- CHURCHES AND OTHER MONUMENTS which are often over-illuminated by floodlighting or other unnecessarily bright lights, which lights oftentimes are setup up such that they uplight the structures (i.e. the lights aim upwards)
- INFRINGEMENT OF REGULATIONS on the site itself, where there should be no artificial lighting whatsoever.
The recent installation of bright, white LED bulbs in street lights has had a terrible impact on the night sky of Dwejra, as well as other places all over the islands. Not only are these lights very bright, they also emit light across a wide wavelength range (including in the bluer parts of the spectrum) compared to more traditional, warm sodium lights whose light could be filtered out by special filters that block Sodium emission. Whilst more energy efficient, unless they are filtered to limit their spectral output, they are very detrimental to astronomy. Moreover, more studies are suggesting that blue light is detrimental to our health by suppressing Melatonin and shifting our Circadian rhythm.
What can I do to help?
AVOID USE OF UNNECESSARY LIGHTING
Wherever possible, avoid installing lighting fixtures outside. If lighting is required, ensure it is of the full cutoff type, i.e. the light has a properly shielded bulb and sends all its light downwards where illumination is actually required. Make sure you do not use more light than is required (e.g. use lower wattage and avoid bright, white LED lights).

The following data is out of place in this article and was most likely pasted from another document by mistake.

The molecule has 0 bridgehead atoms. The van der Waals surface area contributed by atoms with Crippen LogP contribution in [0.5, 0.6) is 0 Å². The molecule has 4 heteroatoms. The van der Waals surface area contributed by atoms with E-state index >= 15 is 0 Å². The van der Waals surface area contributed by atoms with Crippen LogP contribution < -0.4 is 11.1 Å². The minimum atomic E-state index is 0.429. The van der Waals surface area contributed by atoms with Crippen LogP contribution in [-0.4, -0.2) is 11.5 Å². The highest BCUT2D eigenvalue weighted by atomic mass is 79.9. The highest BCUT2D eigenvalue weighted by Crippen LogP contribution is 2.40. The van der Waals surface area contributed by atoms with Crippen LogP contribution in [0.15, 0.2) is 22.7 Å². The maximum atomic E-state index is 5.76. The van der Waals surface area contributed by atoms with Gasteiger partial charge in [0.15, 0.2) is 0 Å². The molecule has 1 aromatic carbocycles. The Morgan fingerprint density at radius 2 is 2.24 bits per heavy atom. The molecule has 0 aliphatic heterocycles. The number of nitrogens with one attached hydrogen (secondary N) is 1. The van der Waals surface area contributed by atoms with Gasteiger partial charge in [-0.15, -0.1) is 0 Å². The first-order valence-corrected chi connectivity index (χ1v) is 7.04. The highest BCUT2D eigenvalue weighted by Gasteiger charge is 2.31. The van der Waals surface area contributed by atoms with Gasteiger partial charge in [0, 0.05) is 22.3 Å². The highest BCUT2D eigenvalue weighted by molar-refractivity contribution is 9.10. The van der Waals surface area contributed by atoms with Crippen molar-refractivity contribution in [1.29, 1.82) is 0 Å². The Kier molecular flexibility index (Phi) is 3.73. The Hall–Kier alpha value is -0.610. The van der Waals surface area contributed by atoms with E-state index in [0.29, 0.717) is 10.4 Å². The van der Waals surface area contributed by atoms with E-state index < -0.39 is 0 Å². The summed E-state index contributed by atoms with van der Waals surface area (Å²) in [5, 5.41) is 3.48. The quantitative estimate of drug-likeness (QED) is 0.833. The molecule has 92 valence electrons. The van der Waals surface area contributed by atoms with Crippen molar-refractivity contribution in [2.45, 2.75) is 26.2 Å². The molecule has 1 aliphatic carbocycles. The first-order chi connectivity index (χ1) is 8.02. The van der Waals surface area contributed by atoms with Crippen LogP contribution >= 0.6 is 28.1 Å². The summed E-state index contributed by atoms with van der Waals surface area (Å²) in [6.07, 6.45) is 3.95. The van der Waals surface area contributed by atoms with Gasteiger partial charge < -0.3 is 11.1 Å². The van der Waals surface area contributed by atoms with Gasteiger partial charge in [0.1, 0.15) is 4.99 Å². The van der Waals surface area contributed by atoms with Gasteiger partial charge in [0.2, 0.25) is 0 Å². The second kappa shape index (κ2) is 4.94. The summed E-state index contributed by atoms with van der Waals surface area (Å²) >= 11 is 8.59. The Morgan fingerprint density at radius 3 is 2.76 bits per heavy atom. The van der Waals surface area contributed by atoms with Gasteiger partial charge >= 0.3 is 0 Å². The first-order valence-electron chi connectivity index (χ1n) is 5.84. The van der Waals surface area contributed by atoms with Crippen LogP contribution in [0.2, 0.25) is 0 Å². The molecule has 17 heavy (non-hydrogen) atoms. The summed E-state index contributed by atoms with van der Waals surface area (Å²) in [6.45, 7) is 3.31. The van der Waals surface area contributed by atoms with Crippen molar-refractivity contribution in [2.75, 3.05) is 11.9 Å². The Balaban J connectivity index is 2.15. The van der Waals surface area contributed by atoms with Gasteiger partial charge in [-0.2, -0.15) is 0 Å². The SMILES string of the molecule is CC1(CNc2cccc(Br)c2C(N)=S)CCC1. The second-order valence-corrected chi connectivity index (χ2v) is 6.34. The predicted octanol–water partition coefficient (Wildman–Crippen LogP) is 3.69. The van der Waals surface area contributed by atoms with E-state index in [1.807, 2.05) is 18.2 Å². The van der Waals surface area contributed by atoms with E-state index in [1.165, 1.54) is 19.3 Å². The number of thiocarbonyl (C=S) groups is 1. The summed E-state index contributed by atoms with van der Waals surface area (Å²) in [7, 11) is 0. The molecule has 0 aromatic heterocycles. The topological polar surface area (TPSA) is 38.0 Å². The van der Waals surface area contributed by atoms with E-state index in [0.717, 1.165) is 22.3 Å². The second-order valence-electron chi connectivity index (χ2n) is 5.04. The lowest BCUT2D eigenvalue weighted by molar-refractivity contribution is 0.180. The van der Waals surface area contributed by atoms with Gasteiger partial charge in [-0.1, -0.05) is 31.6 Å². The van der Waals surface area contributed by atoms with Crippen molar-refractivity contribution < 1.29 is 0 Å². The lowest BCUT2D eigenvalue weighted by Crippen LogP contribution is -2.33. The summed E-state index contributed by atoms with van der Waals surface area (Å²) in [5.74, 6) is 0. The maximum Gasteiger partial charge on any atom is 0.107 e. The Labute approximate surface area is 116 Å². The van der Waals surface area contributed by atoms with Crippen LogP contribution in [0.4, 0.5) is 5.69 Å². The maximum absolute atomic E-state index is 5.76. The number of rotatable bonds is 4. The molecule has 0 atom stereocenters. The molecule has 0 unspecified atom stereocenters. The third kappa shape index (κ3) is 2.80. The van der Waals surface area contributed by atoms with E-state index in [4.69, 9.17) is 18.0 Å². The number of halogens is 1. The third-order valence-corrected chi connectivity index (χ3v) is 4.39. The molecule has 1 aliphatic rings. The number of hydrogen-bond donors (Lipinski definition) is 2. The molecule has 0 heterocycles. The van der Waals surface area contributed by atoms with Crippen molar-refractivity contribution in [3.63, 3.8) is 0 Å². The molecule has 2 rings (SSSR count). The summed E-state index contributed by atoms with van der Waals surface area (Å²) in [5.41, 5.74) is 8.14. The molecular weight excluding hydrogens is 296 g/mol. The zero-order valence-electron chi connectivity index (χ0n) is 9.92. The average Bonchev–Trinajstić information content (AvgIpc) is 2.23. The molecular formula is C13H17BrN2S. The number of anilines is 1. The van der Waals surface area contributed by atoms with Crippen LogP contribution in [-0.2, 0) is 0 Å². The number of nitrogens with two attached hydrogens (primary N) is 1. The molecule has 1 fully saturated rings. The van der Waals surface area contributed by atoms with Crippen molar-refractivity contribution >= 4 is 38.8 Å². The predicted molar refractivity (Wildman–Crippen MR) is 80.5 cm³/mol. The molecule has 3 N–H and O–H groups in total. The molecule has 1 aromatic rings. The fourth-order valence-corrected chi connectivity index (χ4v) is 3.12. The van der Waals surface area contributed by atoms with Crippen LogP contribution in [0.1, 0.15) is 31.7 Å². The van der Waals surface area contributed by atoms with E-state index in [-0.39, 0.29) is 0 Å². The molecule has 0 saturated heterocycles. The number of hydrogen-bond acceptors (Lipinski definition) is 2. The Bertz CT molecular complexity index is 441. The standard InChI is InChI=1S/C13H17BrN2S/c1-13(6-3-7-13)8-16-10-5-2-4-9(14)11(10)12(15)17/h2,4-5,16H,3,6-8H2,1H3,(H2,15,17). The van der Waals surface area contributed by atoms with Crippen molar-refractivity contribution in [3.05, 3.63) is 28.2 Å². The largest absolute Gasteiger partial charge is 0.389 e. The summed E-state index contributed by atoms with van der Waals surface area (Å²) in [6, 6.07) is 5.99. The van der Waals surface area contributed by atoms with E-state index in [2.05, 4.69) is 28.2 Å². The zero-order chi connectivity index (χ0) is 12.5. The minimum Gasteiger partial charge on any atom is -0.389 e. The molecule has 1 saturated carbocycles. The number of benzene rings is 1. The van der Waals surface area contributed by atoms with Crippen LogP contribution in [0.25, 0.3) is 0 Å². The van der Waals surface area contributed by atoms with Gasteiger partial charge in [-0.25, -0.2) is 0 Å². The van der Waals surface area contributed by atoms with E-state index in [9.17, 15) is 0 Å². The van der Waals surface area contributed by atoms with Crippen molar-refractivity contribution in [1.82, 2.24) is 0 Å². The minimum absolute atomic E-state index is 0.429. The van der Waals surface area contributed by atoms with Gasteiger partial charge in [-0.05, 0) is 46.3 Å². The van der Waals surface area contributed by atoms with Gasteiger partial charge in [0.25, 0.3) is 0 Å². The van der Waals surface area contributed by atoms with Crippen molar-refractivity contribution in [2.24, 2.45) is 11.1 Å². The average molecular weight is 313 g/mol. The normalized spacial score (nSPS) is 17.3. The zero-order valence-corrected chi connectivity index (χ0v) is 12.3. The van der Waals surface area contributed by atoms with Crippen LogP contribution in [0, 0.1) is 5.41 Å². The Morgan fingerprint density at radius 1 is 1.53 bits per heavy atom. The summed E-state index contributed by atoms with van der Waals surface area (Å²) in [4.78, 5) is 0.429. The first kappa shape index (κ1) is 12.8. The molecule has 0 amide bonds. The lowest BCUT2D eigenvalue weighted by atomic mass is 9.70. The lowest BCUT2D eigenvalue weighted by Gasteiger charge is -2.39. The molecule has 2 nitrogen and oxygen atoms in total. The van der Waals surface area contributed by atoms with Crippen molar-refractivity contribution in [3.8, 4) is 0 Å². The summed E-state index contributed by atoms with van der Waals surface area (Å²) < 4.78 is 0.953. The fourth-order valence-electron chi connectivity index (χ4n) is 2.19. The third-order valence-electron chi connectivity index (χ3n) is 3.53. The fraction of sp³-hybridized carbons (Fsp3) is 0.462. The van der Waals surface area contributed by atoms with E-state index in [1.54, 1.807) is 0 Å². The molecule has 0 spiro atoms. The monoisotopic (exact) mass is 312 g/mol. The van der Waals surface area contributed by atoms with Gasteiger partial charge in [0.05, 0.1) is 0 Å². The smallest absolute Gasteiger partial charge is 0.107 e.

SPREAD THE WORD
Awareness and education are hugely important. Spread the word about the adverse effects of light pollution, but don’t limit the conversation only to negative aspects. Inform people about the beauty of the night sky – a beauty which we stand to lose if we do not act! For thousands of years, humanity looked up at the night sky and wondered. We should ensure that the beauty of our home in the cosmos, our Milky Way, is still visible to the generations that come after us.
When you spot disregard for regulations, particularly with regards to the ban of lighting at Dwejra itself (but not just), do speak up and inform the authorities. Reports of illegal development can be sent to the Planning authority here, whereas the Environment and Resources Authority can be reached via email. Moreover, make pressure on your local council to take action with regards to unnecessary lighting of public monuments and church facades, especially in late hours.